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# Syllogisms - 7 Rules and you will Never go Wrong

Syllogisms is one of the easiest of the reasoning chapters. There are some hard and fast rules of syllogisms, which are a little typical and specific; nevertheless, pretty easy to learn and remember.

We’ll be doing revision worthy quick study on syllogisms today, starting with the rules.

### Rules of Syllogisms:

1. I hope all of you prefer to solve syllogs with the help of venn diagrams!

2. Direct relations which are given in the question, will always hold true. Thus if in the statement you’re given ‘All cats are rats.’ and in the conclusion too you’re given ‘All cats are rats.’ – it is true!

3. Thus, any contradiction to a direct relation, will always be wrong.
If statement is ‘Some scooters fly.’, and in conclusion you have, ‘Some scooters do not fly.’ – the conclusion is wrong. Contradiction of direct relation.

4. But if the contradiction to a direct relation is coupled with the word ‘possibility’, then the conclusion will be correct.

‘There is a possibility that some scooters do not fly.’ – is correct.

{Standard Rule: Where with any conclusion which is directly coming from the statements, the word ‘possibility’ is added, many a times the conclusion, which otherwise is wrong, will becomes correct.}

5. If in the statements given, relation is not made between two elements, then any direct relational conclusion between such elements will be wrong.

Cats are rats. Bats are Dogs. – is the statement.
Some rats are dog. – is the conclusion. And it is wrong.

Is there any connection between rats/cats with bats/dogs, that we can understand from the statement?

No! Hence, the direct relation in the conclusion is wrong.

But if the word possibility is added, then, ‘Some rats being dogs is a possibility.’ becomes correct!

6. And where direct relation exists, then adding the word ‘possibility’ is wrong.

Statement – All Apples are Bad.
Conclusion – All apples being bad is a possibility. – is wrong, as in the direct relation it is given that all apples are bad!

7. Either/Or condition:
When all the under mentioned 3 conditions follow cumulatively, only then will
either/or option follow.

(i) One conclusion is +ve and one is –ve.
(ii) The elements are same in both the options.
(iii) Individually both conclusions must be wrong.

Check this out – Statements – No truck is rover. All rovers are land.
Conclusion – I. No land is truck. II. Some land is truck.

Does this question satisfy all three conditions? Let’s check!
(i) Condition (1) - +ve and –ve?
Yes, it follows, as I (‘No land’) is –ve and II is = ve (‘some land’).

(ii) Condition (2) – elements in both conclusions to be same?
Yes, in both conclusions we have land and truck!

(iii) Condition (3) – both conclusions to be individually wrong?
Yes.
Conclusion I is wrong because there is no direct relation to that effect in the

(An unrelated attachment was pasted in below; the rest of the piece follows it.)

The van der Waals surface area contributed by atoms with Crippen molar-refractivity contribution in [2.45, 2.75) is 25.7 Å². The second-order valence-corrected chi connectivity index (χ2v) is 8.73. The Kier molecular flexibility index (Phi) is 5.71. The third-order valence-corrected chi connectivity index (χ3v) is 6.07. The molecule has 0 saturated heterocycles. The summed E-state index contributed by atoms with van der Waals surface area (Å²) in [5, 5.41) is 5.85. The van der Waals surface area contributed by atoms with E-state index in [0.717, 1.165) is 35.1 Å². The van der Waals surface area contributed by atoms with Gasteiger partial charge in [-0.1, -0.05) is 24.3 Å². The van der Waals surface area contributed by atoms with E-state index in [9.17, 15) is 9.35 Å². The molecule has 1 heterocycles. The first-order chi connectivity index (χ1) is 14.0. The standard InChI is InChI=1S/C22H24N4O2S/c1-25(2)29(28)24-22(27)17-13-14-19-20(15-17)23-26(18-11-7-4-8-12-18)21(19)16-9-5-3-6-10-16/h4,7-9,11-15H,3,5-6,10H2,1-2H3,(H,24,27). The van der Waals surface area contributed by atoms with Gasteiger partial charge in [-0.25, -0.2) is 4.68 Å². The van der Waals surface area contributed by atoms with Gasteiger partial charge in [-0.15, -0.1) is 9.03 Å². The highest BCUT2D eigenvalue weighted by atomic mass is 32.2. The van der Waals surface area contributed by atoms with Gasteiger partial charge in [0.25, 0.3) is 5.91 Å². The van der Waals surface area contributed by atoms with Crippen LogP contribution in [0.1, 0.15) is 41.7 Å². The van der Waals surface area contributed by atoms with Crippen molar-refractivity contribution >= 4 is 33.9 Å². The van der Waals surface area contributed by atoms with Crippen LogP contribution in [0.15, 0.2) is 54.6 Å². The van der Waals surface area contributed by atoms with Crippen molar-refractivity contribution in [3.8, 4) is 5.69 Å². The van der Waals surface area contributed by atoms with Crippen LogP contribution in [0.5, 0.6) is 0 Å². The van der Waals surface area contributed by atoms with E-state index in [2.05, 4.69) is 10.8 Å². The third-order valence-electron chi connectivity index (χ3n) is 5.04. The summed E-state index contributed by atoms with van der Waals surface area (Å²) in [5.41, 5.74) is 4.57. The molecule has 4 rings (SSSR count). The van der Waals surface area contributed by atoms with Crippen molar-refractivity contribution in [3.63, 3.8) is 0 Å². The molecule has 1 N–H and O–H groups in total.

statement, and hence such a direct relation (no land is truck) of the conclusion will
become wrong!

Conclusion II is wrong because there is no direct relation to that effect in the
statement, and hence such a direct relation (some land is truck) of the conclusion
will again become wrong!

then they would have become correct!}

That is all for the rules. I must add, just remembering the rules will never help in solving the questions. If you have done syllogs before, then for revision purpose this will be helpful.

But if you are just starting studying and learning syllogs, then solving sums side by side, and making mistakes and then referring to the rules to rectify – will help you remember the rules effortlessly.

For your clarity of concepts sake, I’ve provided the following diagram…

These conclusions are true:                                    These conclusions are not true:
(1) Some B are A.                                                      (1) Some D being C is a possibility.
(2) All A are B.                                                          (2) All A being B is a possibility.
(3) Some A are B. (this will also be correct)             (3) No B is D.
(4) No A is C.                                                            (4) Some A being C is a possibility.
(5) No B is C.                                                             (5) All D being B is a possibility.
(6) Some D is C.
(7) All D being C is a possibility.
(8) All B being A is a possibility. (A=B)
(9) Some D being B is a possibility.

Syllogisms are sure shot 5 marks, and they are from the ‘easy/quick’ reasoning questions! Thus, my sincere advise to you would be to master syllogs once and for all and be done with it.

And to master anything you’ll need to practice a LOT! So, take out your copies and start drawing circles!

Simple rule is syllogisms – make a lot of mistakes in practice – only then you won’t ever go wrong in the exams!

Keep the feedbacks flowing in readers!